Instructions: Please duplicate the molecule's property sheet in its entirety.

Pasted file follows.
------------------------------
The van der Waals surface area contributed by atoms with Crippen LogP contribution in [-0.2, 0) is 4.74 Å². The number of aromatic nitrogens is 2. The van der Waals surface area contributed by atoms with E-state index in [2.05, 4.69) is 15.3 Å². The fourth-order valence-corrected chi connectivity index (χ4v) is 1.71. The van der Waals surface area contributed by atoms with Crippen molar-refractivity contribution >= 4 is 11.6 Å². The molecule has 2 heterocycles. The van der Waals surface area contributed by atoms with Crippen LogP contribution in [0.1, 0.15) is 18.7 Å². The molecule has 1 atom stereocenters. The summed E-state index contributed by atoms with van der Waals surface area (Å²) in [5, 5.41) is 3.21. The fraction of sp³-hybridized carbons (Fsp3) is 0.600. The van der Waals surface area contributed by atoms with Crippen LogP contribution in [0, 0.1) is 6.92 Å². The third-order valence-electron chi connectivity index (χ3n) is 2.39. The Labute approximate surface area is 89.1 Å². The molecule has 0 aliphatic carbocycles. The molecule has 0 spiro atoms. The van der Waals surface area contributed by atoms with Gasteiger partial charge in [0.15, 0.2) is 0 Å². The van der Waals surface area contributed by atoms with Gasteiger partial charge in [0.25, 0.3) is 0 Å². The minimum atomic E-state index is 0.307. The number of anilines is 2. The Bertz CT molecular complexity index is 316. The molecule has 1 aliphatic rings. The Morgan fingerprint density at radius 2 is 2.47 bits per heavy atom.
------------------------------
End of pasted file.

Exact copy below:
The van der Waals surface area contributed by atoms with Crippen LogP contribution in [-0.2, 0) is 4.74 Å². The number of aromatic nitrogens is 2. The van der Waals surface area contributed by atoms with E-state index in [2.05, 4.69) is 15.3 Å². The fourth-order valence-corrected chi connectivity index (χ4v) is 1.71. The van der Waals surface area contributed by atoms with Crippen molar-refractivity contribution >= 4 is 11.6 Å². The molecule has 2 heterocycles. The van der Waals surface area contributed by atoms with Crippen LogP contribution in [0.1, 0.15) is 18.7 Å². The molecule has 1 atom stereocenters. The summed E-state index contributed by atoms with van der Waals surface area (Å²) in [5, 5.41) is 3.21. The fraction of sp³-hybridized carbons (Fsp3) is 0.600. The van der Waals surface area contributed by atoms with Crippen LogP contribution in [0, 0.1) is 6.92 Å². The third-order valence-electron chi connectivity index (χ3n) is 2.39. The Labute approximate surface area is 89.1 Å². The molecule has 0 aliphatic carbocycles. The molecule has 0 spiro atoms. The van der Waals surface area contributed by atoms with Gasteiger partial charge in [0.15, 0.2) is 0 Å². The van der Waals surface area contributed by atoms with Gasteiger partial charge in [0.25, 0.3) is 0 Å². The minimum atomic E-state index is 0.307. The number of anilines is 2. The Bertz CT molecular complexity index is 316. The molecule has 1 aliphatic rings. The Morgan fingerprint density at radius 2 is 2.47 bits per heavy atom.